For our latest family adventure, we headed south to Languedoc in search of warmer climes, history and fantastic food…
We flew in to Carcassonne, picked up our hire car and headed south for 30 minutes, fetching up at Languedoc Hideaways, located between the authentic market towns of Mirepoix and Limoux.
The brand-new venture from hospitable Tilly and Will (former owners of nearby Le Tresor), these big old barns turned great-value boutique gites enjoy a glorious view over valleys, vineyards, woods and a small lake.
We stayed in the largest cottage, Le Jasmin, which has an open-plan kitchen-diner-living room next to a big bathroom on the ground floor, with a hammock by the front door and a deck for alfresco meals to the rear.
The main bedroom on the first floor has enormously high ceilings, and sits next to a TV snug. Above is an attic bedroom carved out of the huge roof space and accessed via a spiral staircase.
Tilly, Will and their 2 boys live in the middle of the estate, and our 4-year-old, Cormac, made himself at home there immediately, commandeering Jake’s toys. On the other side is 3-storey L’Etoile, which has a master bedroom at the top, a living room with a sofabed below, and a kitchen/diner on the ground floor.
Separated from the main barns, beside the fenced infinity pool, is a little 1-bed cottage, Le Figuier, which is ideal for couples.
The kids spent their time charging about the ample grounds, which boast a treehouse, a small orchard, hammocks, a trampoline and a mini-playground.
There are chickens to feed, too.
Tilly showed us the raised beds where she grows vegetables for the light suppers she creates on request. There’s also a communal Sunday night BBQ (changeover days are Saturdays), and an open-air ‘Barn Bar’ housing table tennis, an honesty bar, squashy sofas and a pool table.
You get a bottle of the local tipple, Blanquette de Limoux (the inspiration for Champagne), as a thank you for booking through i-escape – a delightful accompaniment to the scrummy take-away pizza we enjoyed on our first evening. On other nights, we eschewed cooking in the well-equipped kitchen for dinner in a local winery restaurant (where, to our astonishment, the kids behaved appropriately!) and tasty cassoulets picked up in the village.
The highlight of our daytime excursions was exploring 2 Cathar castles. The first was the legendarily besieged Château de Montségur – it’s a steep climb to the top, but you’re rewarded with amazing 360-degree views and 17th-century ruins that offer hours of make-believe. The other, medieval Château de Puilaurens, is accessed via a twisting pathway designed to repel attackers and sits atop a breathtaking rocky outcrop. Our 8-year-old daughter, Esme, morphed into Lady Marcia for the rest of the trip.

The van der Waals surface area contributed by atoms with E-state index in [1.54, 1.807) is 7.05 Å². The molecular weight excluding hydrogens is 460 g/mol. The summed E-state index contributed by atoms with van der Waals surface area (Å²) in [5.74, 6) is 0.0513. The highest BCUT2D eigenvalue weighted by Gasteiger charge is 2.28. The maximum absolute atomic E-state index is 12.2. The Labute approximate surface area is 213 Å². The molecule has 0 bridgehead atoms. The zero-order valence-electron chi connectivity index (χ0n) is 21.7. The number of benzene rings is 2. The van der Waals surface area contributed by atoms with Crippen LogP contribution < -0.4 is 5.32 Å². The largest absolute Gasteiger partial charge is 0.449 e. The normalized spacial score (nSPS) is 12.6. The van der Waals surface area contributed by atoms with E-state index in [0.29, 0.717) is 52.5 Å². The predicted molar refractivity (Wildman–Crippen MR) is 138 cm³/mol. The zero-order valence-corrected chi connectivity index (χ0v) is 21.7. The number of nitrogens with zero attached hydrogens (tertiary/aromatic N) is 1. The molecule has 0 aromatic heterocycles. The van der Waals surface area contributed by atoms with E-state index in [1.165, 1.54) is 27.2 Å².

For our last 2 nights, we headed 10 minutes north of Carcassonne to supremely comfortable and colourful 5-bedroom B&B Metairie Montplaisir. It’s owned and run by the charming Amelie, who cannot do enough to ensure that her guests have a memorable and relaxed break, organizing everything from walking tours to winery visits.
We stayed in the vibrant Carlota Suite, which features Mexican folk art and has a huge bath as well as a walk-in shower.
Breakfast was a feast of local delights, including homemade yoghurts and home-baked pastries. In the evening, we dined on divine duck and chocolate mousse (Amelie’s mother is a superb chef).
Although too chilly to swim in the pool, we did have fun exploring the large gardens. We also peeped into the other rooms, which work for all configurations of party from couples with a baby to families of 5.
Our last full day was spent in the UNESCO-listed, fairytale-inspiring town of Carcassonne. We entered via turreted gates and meandered around cobbled streets, marvelling at the restored stone buildings and imagining life in bygone days.
Amelie had provided us with a treasure hunt for the children, which led them from fountain to chapel to crenellated window in the search of clues to solve a hidden-knight mystery.
We also toured the castle, had lunch beside the moat and succumbed to purchasing medieval costumes for the kids, who lost no time in getting into character and battling on the ramparts.
On our last morning, we left Metairie Montplaisir after fond farewells to Amelie and her team. But our trip wasn’t quite over yet, and on the way back to the airport we stopped to explore the highest limestone cave in Europe: the impressive Gouffre de Cabrespine, whose depths could supposedly house the Eiffel Tower.
The children were less awestruck than their parents by the pillars, stalagmites-and-ctites, underground rivers and columns akin to creamy-coloured ice formations, so a playground was quickly found for one last hurrah.